The ability to block internet access would effectively block ads. On the plus side, there are plenty of firewall apps in the Play store (though they do require you to have a rooted device).

Comment: Re:Alternate story title (Score 1) 445 445

If they actually overloaded the Knowledge Graph it would appear in a special box at the top of the results. In this instance it's still just a link.

I just googled it, and it absolutely does appear in that special box. (Interestingly, this is despite it being the #2 result, with #1 being the PBS website.)

Comment: Re:C++ Template Syntax (Score 1) 414 414

The syntax isn't what makes C++ templates hard. They're hard because they're templates.

However, they're powerful because of it. There's no "generics meta programming" because generics don't offer any sort of comparable power. That said, the reason template meta programming is so useful is because C++ lacks reflection.

I disagree. Take a look at D templates (and compile-time function evaluation) - that syntax will be easily readable to anyone familiar with a C family language, because it's the same syntax (just with 'static' or 'pure' peppered everywhere).

C++ template meta-programming is hard for two reasons. The first is that templates use a syntax of their own, which is one more thing to learn. The second is that the template language is functional, which is quite alien to most C++ programmers. D uses native D syntax to do the same thing (with the requirement that functions be pure), and that's much easier to read.

Comment: Re: Do most of the work? (Score 1) 443 443

Seriously IDEs are great! I don't understand people on Slashdot who think if its not hard, its not worthy!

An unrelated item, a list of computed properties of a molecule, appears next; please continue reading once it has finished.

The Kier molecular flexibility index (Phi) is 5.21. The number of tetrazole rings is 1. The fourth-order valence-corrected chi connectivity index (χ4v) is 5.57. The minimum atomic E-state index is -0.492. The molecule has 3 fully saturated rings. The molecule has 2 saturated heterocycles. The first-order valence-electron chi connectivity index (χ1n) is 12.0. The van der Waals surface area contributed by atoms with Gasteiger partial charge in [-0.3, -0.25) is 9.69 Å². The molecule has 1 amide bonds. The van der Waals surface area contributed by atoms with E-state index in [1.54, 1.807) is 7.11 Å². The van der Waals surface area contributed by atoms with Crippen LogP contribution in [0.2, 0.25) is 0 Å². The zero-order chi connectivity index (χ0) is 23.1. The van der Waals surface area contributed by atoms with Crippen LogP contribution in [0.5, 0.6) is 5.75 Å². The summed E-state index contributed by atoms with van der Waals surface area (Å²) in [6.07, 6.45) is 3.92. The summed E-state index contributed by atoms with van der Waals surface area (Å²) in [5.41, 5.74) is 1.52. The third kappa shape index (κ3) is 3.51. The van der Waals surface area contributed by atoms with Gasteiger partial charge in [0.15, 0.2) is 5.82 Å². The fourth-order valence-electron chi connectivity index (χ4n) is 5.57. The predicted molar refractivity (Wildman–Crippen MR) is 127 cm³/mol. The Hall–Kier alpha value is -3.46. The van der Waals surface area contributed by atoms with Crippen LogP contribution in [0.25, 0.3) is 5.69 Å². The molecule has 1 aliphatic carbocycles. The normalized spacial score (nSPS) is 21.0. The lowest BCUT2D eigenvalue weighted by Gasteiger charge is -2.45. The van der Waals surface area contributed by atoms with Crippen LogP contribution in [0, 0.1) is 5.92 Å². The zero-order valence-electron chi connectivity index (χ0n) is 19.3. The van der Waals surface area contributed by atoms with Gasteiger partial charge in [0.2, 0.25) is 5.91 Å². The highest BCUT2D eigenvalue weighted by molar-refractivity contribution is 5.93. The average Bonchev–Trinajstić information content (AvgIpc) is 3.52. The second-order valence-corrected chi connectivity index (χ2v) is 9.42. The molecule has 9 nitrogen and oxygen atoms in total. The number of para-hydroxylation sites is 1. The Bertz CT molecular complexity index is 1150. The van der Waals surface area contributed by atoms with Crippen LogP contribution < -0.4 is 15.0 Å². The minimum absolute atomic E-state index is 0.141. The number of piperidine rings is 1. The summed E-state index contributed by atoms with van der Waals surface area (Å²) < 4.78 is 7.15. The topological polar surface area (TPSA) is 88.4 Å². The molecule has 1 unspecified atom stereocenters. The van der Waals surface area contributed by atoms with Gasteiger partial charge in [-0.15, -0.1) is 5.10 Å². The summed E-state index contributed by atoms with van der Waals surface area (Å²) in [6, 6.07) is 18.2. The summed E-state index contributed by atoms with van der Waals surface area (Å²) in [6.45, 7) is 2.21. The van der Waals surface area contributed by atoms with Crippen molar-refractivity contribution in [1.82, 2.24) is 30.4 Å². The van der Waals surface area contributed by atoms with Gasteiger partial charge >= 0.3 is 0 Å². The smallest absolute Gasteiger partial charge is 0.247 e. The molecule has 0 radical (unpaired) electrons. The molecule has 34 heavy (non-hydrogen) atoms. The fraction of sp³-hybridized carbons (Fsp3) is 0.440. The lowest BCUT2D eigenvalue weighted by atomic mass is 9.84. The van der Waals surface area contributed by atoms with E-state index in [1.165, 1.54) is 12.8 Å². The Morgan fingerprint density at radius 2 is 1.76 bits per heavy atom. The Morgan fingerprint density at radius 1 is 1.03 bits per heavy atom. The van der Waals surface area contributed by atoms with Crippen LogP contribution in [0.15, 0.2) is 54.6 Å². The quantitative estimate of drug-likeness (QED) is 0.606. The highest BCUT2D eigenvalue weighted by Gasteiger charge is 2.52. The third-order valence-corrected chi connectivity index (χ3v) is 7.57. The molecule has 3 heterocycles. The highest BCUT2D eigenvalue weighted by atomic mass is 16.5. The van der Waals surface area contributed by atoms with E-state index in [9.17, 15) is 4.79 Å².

That's a bit of a strawman. IMO, the real issue is that people see it as a false dichotomy between a good text editor (Vim, Emacs, etc.) and a kitchen sink of tools attached to something little better than Notepad with syntax highlighting + autocompletion (e.g. Visual Studio). In that comparison, the text editors win because the vast majority of programming comes down to text editing (and possibly thinking, but you don't need a computer for that), and typical IDEs are pretty mediocre at that.

Note that it's a false dichotomy - you can get the benefits of both, either by integrating a proper text editor into your IDE (e.g. Eclim adds Vim to Eclipse) or by adding many plugins to your text editor - I use Vim with 53 plugins, and I have every feature on your list (although hovering over a variable is replaced with typing a shortcut while the cursor is over it). You only need about 10 to get most of the benefits though, especially if you only work with one or two languages.

Comment: Re:Let's hope that Plasma 4 is kept as an alternat (Score 1) 60 60

- Plasma 4 had the best systray in all the linux ecosystem, allowing KDE native, "new" Unity-style indicators, and old tray icons. Now neither of those work in Plasma 5, leaving empty space or not showing at all. Even Unity has ways to show old tray icons such as Pidgin. When asking about it, was instructed to install stuff like stalonetray...are we in FVWM now?

I've got a pretty good idea why this is happening. The old API for tray icons didn't handle the case where you had multiple systrays correctly (e.g. dual monitors) - the icon would only appear on one of them. The new API fixes this, but as you have noticed not everything supports it. The best solution is probably for someone to go around submitting patches to all the projects using the old API, but that's obviously going to take some time...